Exploring artistic innovation in traditional Huangmei Opera
Updated 21:01, 18-Nov-2019
By Ai Yan

Innovation is never far away from Huangmei Opera, which has been reinvented many times since it was born some 200 years ago.

"The Lady from Huizhou," produced by Huangmei Opera artist Han Zaifen and her troupe, is an example of the direction of the ancient artistic genre. 

Twenty years since its debut, the opera was brought back to the stage of the National Center for the Performing Arts in Beijing from November 12 to 17.

Even after 20 years, it is still quite modern in every aspect.

A stage photo. /Courtesy to Han Zaifen's Huangpei Opera Troupe

A stage photo. /Courtesy to Han Zaifen's Huangpei Opera Troupe

Creativity in traditional operas

It was a bold movement back in the 1990s for Han Zaifen and her troupe members to update the traditional opera in their original production of "The Lady from Huizhou."

"When the opera was performed 20 years ago, it was quite controversial," recalled Han, adding there were two groups of people holding different stands.

"Supporters said it was good attempt, while objectors said it was not Huangmei Opera any more," said Han.

The story was set in the background of the late Qing Dynasty (1644-1911), when the society was going through radical changes. It depicted the story of a woman, who was abandoned after getting married. Bonded by the moral codes of the old time, she spent her whole life waiting for her husband in the small village. 

A stage photo. /Courtesy to Han Zaifen's Huangpei Opera Troupe

A stage photo. /Courtesy to Han Zaifen's Huangpei Opera Troupe

Unlike the traditional Huangmei Opera, the story focuses more on the heroine's psychological changes – from her teenage years, longing for romantic love with her future husband to her later years. It is not only an essay of a woman's life at that time, but also the process of a woman's self-awakening.

The stage setting and lighting of the opera are quite modern. Several huge screens painted into the walls of Hui-style architecture, one of the traditional Chinese architectural styles distinguished by white walls and black roofs, hung down from the ceiling of the stage. They created the small town with Chinese ink-and-wash painting style, providing the perfect setting for the story.

The lighting also changed according to the main character's psychological state – when she was in a happy mood, the colors were light green and red, and when she was feeling desperate, the stage was immersed in cold white and blue.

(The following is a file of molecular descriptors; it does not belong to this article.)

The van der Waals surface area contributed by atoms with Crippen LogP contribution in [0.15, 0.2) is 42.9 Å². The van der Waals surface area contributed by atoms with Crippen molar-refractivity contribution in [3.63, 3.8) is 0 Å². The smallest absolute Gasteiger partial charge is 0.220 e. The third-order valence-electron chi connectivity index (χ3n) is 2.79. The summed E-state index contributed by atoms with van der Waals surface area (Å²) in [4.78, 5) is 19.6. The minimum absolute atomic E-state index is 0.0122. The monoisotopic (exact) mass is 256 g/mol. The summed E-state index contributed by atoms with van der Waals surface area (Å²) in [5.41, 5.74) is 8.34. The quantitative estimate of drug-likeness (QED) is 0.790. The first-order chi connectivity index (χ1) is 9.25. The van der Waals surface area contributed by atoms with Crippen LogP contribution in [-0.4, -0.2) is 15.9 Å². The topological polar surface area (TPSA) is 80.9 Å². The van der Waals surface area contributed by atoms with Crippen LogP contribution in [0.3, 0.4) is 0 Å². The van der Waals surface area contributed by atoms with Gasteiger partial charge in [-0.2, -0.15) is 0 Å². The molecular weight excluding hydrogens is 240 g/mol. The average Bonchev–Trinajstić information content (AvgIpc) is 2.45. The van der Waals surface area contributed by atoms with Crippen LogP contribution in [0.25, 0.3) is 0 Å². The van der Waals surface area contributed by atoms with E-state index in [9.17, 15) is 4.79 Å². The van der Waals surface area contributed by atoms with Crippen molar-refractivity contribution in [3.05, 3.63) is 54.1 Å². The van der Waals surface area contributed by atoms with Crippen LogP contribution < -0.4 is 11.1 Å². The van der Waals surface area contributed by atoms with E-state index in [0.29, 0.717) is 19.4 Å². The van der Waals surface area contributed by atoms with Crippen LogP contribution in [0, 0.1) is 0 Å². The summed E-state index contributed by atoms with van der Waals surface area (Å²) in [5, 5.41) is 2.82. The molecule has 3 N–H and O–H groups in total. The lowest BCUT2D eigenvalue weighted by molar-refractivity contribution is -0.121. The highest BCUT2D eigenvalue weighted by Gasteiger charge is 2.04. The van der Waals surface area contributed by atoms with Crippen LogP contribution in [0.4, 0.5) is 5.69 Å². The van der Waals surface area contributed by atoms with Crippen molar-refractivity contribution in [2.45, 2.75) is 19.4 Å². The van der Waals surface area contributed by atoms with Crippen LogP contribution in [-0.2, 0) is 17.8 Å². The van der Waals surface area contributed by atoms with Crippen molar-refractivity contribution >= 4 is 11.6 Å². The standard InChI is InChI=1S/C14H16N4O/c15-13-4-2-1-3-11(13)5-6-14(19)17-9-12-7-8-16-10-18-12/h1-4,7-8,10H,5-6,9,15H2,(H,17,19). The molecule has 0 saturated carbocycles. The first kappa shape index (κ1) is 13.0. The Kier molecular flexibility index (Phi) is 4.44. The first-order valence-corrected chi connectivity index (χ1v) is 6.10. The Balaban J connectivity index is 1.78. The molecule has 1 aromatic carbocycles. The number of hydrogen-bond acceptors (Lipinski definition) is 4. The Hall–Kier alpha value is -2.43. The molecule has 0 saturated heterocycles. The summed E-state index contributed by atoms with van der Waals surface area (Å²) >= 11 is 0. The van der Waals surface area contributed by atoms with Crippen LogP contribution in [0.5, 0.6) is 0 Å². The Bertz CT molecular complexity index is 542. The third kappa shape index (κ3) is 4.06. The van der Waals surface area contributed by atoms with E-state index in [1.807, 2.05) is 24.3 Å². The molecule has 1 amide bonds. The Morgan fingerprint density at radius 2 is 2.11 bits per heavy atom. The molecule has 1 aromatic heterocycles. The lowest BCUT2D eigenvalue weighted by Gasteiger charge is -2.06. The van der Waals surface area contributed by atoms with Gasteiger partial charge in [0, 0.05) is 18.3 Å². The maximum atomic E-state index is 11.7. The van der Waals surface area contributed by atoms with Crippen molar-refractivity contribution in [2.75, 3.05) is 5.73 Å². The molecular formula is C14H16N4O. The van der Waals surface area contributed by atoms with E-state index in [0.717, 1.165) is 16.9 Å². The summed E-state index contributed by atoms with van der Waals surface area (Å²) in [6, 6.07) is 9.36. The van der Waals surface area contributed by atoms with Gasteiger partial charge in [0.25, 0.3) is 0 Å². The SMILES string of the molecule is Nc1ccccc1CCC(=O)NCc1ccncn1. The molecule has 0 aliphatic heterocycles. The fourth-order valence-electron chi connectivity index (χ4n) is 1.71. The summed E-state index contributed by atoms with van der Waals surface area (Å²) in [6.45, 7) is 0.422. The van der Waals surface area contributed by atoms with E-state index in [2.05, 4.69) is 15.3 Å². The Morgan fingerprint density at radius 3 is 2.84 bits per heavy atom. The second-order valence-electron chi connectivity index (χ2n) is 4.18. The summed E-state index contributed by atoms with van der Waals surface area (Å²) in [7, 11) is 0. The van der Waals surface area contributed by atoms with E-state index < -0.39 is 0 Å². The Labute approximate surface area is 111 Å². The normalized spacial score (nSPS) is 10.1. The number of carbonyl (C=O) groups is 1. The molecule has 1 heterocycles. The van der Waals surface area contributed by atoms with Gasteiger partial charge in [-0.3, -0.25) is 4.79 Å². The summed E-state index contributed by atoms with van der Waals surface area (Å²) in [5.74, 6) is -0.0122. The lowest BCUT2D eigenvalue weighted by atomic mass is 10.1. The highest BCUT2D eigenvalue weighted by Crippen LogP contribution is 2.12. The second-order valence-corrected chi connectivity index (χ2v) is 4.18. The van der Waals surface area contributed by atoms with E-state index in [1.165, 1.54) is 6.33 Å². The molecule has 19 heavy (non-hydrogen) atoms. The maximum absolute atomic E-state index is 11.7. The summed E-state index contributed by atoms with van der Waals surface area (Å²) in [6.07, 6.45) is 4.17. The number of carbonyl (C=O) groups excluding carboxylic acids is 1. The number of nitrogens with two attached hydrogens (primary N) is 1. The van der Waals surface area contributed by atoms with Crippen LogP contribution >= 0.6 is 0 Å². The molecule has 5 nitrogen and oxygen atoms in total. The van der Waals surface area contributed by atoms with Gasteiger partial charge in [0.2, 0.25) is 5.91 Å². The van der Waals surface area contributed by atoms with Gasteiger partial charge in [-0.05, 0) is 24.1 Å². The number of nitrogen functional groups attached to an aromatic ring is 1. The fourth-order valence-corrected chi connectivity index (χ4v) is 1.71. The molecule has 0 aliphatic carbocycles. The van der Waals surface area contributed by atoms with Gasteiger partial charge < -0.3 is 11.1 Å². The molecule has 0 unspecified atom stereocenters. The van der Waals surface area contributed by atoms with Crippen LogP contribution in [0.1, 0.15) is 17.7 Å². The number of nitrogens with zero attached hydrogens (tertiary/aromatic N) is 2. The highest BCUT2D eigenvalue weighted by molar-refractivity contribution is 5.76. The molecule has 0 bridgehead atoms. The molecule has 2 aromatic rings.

Another big change to the art form was the ending. Instead of following suit with a happy ending, the opera has a brief yet powerful tragic ending, giving it even more strength.

Han has always been a supporter of innovation in traditional operas. She believes that preservation of traditional art is necessary, and yet that does not mean preserving it only in its old form.

"I think there is always a type of art that is boundless. In my opinion, Huangmei Opera is in a period when its artistic expressions are boundless," she said. "So why don't we try to make it modern for our times, and use it to present the life we live today."

Twenty years after its debut, "The Lady from Huizhou" has been generally accepted as a new classic.

"The charm of the art form is that at the end, it touches your soul," said Han. "A good production is always about humanity."

The history of Huangmei Opera

A stage photo. /Courtesy to Han Zaifen's Huangpei Opera Troupe

A stage photo. /Courtesy to Han Zaifen's Huangpei Opera Troupe

Huangmei Opera originated from a rural folksong "Picking Tea Song" in parts of what is today's Anhui, Hubei and Jiangxi provinces. In the late Qing Dynasty, the songs were combined and developed into the art form of Huangmei Opera, which is marked by its high pitch tone and sweet melodies.

Although its not as famous as Peking Opera, the Huangmei Opera is definitely one of the most popular genres of local operas among the Chinese people.

Instead of using dialects hard to understand, the dialect of Huangmei Opera was quite similar to Mandarin, and is accessible to almost everyone.

Most of the popular operas of the genre are based on folk stories or ancient legends with a long history, such as "Fairy Couple" and "The Female Prince Consort."

Reporter: Ai Yan

Videographers: Gao Shengwei, Zhang Xian

Video editor: Ai Yan

Cover image: Li Jingjie